Richard Upper: My Life As A Teenage Rock Photographer

Richard Upper: My Life As A Teenage Rock Photographer

Photographer Richard Upper got his start taking pictures in Hawaii in the late 1960s. As a teenager he began shooting rock concerts for local concert promoters. He soon branched out into a career that would include many album covers, magazine spreads and poster art. He had his first album cover at 16, Steve Miller's "Rock Love." In time his photography began appearing regularly in magazines, billboards, advertising and more album art. Traveling to Los Angeles meant the chance to shoot artists like The Rolling Stones at the Forum. At age 19, Richard moved to L.A., where he was hired by a number of record companies to document their artists' concerts and publicity. He was immediately thrust into the concert scene, photographing bands for all the labels including Rod Stewart & The Faces, Van Halen and Blondie to name a few. Upper's resume also includes album covers for Santana, The Faces, Rory Gallagher and Rod Stewart, as well as a 30-minute rockumentary on Blondie which he shot in 1977 at the Whiskey A Go Go on the Sunset Strip. Currently Richard has assembled his archives of vintage rock images and has shown his work in galleries around the country.

Duration: 22:06

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Orange Amps Launch Their Retro 1970s Effect Pedals
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Orange Amps Launch Their Retro 1970s Effect Pedals

Orange Amplification announces the return of three iconic effects pedals; the Orange Phaser, Orange Sustain and Orange Distortion — with the trio’s vintage characteristics reworked for the present day. The modern story of these classic units starts in 2019, when an Orange message board went viral for a photo of the long-discontinued Sustain pedal from the early 1970s, with its outsized form-factor and art nouveau typography. Not long after, the company found the original schematics and the project was started. The rest of the story writes itself: as more evidence was unearthed about the Sustain and its two brothers, the Distortion and Phaser, Orange set about remaking these beasts, retaining their most-loved qualities and incorporating the contemporary features; LEDs, DC inputs etc — expected on 21st-century effects pedals. The result is three seasoned British made pedals re-tuned and ready for the modern age. First up is the Orange Sustain, which smooths and regulates guitar sounds, acting like an overdrive for clean tones with added chime and warmth. Boosting volume without scuffing purity and making soft parts louder and the loud parts softer, it offers an expressive, nuanced and three-dimensional take on the sustain/compressor effect. Then there’s the Orange Phaser, the most elegantly simple of the reboots, with just one knob and one job: to bring sweet psychedelic swirl to any rig, its dial modulating guitar tones from woozy sweeps to fast, choppy stabs via kaleidoscopic insistent, whirling pulses. With four-stage circuitry rebirthed from the original schematics combined with modern techniques inside the box reduces the noise floor. The Orange Phaser adds maximum spin with minimum fuss. And finally there’s the Orange Distortion, with vintage appearance up top but all-new circuitry below deck, replacing the original’s back-to-back diode design with an amp circuit and tone stack with a user-adjustable treble. New design doesn’t mean new sound though — the Orange Distortion retains all the bite, growl, warmth and howl of its 1970s forefather, from fat gravelly textures to red-hot screamers and maximum saturation. The trio of effects pedals are a perfect homage to one of rock’s golden ages, but also ripe for any modern set-up. The strong aluminium chassis and classic look offer a 50-year-back teleportation. Then, stomping on the footswitches completes the time-travel: these might be new for 2022, but with the Orange vintage pedals, The Song Remains The Same.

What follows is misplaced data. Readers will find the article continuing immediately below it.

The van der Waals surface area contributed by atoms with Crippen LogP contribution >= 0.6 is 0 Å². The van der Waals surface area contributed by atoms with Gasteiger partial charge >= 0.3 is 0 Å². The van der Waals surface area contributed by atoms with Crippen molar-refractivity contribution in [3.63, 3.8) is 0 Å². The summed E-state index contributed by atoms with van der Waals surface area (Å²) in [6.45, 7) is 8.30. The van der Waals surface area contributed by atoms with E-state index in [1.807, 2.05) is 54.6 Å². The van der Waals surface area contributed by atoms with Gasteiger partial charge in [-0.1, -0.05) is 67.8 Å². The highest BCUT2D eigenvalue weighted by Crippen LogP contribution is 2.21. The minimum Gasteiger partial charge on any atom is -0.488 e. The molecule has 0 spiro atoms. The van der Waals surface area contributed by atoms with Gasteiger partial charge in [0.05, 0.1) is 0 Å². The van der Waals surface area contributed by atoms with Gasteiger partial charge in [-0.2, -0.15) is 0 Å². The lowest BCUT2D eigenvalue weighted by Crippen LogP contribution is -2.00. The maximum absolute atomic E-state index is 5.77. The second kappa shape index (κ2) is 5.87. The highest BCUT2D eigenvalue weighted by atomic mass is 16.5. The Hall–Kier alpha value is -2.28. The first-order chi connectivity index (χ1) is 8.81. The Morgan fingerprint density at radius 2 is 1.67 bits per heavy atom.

16:439 days ago